On Tuesday, February 16, SSMU held its Winter 2021 General Assembly. Remarkably, the GA reached its quorum of 350 people and, for part of the meeting, held official GA status, meaning that any votes during those portions of the meeting would be binding. The most time consuming topic of discussion was the Motion Regarding the Adoption of the Divest for Human Rights Policy, which was submitted by petition. The motion sought to “expand the SSMU’s commitment to leadership on matters of social justice and human rights by establishing” a campaign urging McGill to divest from companies “which enable and profit from multiple forms of systemic violence, including settler-colonial land theft, environmental destruction, war crimes, crimes against humanity and genocide.” The corporations listed in the appendix of the motion are TC Energy Corporation (and therefore the Coastal GasLink Pipeline), Lockheed Martin, Re/Max, Oshkosh Corporation, Puma, Foot Locker, Nordstrom, and Kohl’s.
The motion generated much discussion from attendees of the General Assembly, both in favour of and against its contents. Most controversial was the topic of divestment from Re/Max, which the motions states “sells real estate in illegal Israeli settlements on stolen Palestinian land, thereby facilitating and profiting from the transfer of Israeli settlers into occupied Palestinian territory by the Israeli government,” and Oshkosh Corporation, “whose vehicles are used to transport the soldiers and weapons of the Israeli military.” Discussion lasted for approximately two and half hours. Though the motion focused on military activity and the corporations’ operations on Palestinian land, much of the discussion centred concerns that a divestment campaign would lead to an increase in antisemitism on campus, due to a belief that the motion specifically targeted Israel. Multiple attendees, including VP University Affairs Brooklyn Frizzle, responded by explaining that the motion targeted specific corporations and not nations as a whole.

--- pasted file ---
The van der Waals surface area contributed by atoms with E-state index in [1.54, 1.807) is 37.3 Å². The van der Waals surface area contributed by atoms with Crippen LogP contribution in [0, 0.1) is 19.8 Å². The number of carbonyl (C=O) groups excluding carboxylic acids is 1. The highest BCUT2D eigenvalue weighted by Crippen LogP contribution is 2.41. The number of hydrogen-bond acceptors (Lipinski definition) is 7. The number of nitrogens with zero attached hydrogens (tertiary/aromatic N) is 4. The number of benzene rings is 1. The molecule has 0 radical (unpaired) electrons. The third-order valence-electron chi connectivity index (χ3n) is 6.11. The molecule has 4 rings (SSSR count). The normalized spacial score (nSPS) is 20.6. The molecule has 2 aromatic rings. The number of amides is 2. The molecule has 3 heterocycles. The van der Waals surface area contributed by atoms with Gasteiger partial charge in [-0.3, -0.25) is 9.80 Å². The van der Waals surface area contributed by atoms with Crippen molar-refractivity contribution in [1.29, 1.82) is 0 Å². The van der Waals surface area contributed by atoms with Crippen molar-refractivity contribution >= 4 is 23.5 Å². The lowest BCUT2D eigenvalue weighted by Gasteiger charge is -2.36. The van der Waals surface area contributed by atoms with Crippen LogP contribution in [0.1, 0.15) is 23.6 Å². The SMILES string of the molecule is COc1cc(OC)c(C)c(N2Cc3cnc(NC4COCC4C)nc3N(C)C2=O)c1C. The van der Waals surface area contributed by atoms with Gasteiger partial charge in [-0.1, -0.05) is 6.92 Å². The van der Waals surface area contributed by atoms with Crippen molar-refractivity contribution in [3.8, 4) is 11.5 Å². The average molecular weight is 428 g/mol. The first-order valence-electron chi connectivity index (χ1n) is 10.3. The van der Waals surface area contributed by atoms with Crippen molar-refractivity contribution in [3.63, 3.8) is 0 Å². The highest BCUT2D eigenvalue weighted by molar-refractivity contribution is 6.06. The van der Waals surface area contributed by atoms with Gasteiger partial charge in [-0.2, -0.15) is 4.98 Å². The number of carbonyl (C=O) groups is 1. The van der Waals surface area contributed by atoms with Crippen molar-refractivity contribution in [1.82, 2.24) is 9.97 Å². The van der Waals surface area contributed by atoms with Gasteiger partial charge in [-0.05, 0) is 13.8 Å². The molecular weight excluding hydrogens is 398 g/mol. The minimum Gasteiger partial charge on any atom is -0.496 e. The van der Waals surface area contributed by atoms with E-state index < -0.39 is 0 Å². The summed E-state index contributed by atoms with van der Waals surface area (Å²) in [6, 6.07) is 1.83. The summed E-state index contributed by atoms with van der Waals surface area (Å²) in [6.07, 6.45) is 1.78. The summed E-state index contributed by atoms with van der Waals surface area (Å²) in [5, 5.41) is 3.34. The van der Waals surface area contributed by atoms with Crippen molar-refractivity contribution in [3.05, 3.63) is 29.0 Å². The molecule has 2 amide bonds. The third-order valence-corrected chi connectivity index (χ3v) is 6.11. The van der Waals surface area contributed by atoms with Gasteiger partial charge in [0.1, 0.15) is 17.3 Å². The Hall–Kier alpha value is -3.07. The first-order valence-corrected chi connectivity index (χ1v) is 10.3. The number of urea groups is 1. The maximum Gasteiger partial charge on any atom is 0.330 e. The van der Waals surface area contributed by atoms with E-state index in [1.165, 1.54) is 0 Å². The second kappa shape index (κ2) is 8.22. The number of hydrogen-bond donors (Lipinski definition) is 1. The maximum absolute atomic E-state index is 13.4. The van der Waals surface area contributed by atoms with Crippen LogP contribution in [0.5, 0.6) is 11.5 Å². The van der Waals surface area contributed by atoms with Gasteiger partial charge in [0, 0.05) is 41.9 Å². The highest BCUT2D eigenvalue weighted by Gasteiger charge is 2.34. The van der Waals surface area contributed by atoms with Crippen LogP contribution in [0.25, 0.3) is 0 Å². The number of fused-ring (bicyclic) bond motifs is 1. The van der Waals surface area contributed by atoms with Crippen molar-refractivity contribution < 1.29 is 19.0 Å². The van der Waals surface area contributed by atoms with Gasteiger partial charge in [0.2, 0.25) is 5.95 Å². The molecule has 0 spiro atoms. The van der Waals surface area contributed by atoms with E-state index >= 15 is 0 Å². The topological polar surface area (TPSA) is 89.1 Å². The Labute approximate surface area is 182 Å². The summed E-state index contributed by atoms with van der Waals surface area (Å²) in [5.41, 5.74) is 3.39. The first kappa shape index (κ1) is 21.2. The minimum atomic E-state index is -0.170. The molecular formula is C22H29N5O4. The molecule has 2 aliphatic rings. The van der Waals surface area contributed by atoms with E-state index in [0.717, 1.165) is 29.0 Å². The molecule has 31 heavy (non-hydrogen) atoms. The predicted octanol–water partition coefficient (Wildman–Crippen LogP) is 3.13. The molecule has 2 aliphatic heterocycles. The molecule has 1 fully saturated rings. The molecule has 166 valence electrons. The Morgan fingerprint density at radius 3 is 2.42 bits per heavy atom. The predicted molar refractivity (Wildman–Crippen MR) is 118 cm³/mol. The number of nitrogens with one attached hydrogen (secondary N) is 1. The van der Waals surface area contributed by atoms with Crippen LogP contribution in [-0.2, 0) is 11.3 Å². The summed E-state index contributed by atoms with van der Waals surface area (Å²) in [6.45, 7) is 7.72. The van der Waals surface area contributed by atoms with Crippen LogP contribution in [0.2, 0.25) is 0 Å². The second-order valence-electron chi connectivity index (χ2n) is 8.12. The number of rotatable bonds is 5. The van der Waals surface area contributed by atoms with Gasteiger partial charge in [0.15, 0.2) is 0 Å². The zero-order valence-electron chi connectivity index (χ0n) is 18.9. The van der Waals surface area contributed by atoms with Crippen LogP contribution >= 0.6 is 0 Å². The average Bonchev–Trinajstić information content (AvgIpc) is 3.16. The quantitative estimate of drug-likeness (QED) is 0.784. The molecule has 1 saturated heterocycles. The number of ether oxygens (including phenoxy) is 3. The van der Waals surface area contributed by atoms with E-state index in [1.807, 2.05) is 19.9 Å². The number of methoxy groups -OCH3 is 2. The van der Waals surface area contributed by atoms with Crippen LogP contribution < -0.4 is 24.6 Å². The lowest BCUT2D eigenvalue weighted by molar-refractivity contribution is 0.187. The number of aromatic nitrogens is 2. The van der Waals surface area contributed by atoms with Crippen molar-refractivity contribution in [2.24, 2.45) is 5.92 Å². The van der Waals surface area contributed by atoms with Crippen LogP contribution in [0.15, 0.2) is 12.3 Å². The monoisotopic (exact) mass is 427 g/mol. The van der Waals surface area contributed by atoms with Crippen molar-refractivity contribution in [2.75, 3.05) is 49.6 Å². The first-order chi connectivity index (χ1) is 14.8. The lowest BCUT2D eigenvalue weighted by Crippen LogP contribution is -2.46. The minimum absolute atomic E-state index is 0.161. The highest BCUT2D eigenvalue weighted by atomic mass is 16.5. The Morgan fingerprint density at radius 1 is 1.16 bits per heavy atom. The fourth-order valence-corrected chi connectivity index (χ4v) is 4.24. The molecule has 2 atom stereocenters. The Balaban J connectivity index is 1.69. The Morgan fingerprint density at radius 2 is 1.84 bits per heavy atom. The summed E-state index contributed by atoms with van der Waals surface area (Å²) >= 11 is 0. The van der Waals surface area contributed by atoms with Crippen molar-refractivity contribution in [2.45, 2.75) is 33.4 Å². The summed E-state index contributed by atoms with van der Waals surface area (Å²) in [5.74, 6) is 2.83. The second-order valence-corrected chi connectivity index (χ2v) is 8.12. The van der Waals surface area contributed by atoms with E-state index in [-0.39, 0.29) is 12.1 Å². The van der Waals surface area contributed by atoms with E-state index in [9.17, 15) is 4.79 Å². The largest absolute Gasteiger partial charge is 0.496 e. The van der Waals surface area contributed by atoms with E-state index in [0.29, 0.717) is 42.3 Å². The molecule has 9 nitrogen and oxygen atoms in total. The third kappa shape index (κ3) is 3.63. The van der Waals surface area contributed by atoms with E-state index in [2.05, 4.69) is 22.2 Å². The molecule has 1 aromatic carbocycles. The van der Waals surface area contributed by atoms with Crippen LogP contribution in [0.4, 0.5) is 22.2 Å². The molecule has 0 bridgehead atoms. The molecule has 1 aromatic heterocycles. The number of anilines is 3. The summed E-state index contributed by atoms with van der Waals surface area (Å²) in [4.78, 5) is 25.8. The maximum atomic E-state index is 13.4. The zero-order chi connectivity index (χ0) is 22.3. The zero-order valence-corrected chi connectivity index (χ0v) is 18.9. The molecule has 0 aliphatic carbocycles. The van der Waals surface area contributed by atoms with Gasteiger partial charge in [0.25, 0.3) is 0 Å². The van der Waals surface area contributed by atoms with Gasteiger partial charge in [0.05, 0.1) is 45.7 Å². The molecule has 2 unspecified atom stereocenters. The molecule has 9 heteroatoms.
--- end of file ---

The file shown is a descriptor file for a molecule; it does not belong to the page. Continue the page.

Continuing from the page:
The assembly moved to vote on the motion at approximately 9:00 p.m. EST. At this time, a number of participants left the GA, therefore causing the loss of quorum and turning the assembly into a consultative forum, meaning that votes would not be binding and the motion would have to be passed to the Legislative Council. Upon voting, the motion passed and was tabled to be discussed at the following week’s Legislative Council meeting.